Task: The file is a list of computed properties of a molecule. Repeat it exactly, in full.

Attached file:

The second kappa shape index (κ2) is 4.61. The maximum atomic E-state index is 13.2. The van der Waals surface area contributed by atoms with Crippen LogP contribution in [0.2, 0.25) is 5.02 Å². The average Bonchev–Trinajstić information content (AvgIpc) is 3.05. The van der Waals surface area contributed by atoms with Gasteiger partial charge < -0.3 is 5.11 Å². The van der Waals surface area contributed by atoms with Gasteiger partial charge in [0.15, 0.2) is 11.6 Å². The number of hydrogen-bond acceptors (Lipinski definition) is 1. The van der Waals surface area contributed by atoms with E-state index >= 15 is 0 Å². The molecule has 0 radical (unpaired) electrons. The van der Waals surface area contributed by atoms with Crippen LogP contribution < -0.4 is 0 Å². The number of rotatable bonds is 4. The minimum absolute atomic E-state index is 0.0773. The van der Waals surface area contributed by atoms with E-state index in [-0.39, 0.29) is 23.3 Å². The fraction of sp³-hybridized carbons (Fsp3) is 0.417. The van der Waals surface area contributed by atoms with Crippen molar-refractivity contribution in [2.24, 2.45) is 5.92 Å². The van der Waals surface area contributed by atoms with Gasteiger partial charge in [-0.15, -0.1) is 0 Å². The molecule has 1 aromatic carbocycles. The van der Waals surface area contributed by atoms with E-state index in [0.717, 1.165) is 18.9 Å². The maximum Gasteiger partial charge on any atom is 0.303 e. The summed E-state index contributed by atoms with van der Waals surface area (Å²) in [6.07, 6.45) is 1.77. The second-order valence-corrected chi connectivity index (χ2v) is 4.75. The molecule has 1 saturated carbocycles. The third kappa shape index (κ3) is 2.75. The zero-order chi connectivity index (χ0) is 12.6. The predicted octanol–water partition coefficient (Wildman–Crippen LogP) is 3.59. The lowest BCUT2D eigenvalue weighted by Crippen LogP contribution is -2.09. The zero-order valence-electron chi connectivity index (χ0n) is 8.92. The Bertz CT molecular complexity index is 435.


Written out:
The second kappa shape index (κ2) is 4.61. The maximum atomic E-state index is 13.2. The van der Waals surface area contributed by atoms with Crippen LogP contribution in [0.2, 0.25) is 5.02 Å². The average Bonchev–Trinajstić information content (AvgIpc) is 3.05. The van der Waals surface area contributed by atoms with Gasteiger partial charge < -0.3 is 5.11 Å². The van der Waals surface area contributed by atoms with Gasteiger partial charge in [0.15, 0.2) is 11.6 Å². The number of hydrogen-bond acceptors (Lipinski definition) is 1. The van der Waals surface area contributed by atoms with E-state index >= 15 is 0 Å². The molecule has 0 radical (unpaired) electrons. The van der Waals surface area contributed by atoms with Crippen LogP contribution < -0.4 is 0 Å². The number of rotatable bonds is 4. The minimum absolute atomic E-state index is 0.0773. The van der Waals surface area contributed by atoms with E-state index in [-0.39, 0.29) is 23.3 Å². The fraction of sp³-hybridized carbons (Fsp3) is 0.417. The van der Waals surface area contributed by atoms with Crippen molar-refractivity contribution in [2.24, 2.45) is 5.92 Å². The van der Waals surface area contributed by atoms with Gasteiger partial charge in [-0.15, -0.1) is 0 Å². The molecule has 1 aromatic carbocycles. The van der Waals surface area contributed by atoms with E-state index in [0.717, 1.165) is 18.9 Å². The maximum Gasteiger partial charge on any atom is 0.303 e. The summed E-state index contributed by atoms with van der Waals surface area (Å²) in [6.07, 6.45) is 1.77. The second-order valence-corrected chi connectivity index (χ2v) is 4.75. The molecule has 1 saturated carbocycles. The third kappa shape index (κ3) is 2.75. The zero-order chi connectivity index (χ0) is 12.6. The predicted octanol–water partition coefficient (Wildman–Crippen LogP) is 3.59. The lowest BCUT2D eigenvalue weighted by Crippen LogP contribution is -2.09. The zero-order valence-electron chi connectivity index (χ0n) is 8.92. The Bertz CT molecular complexity index is 435.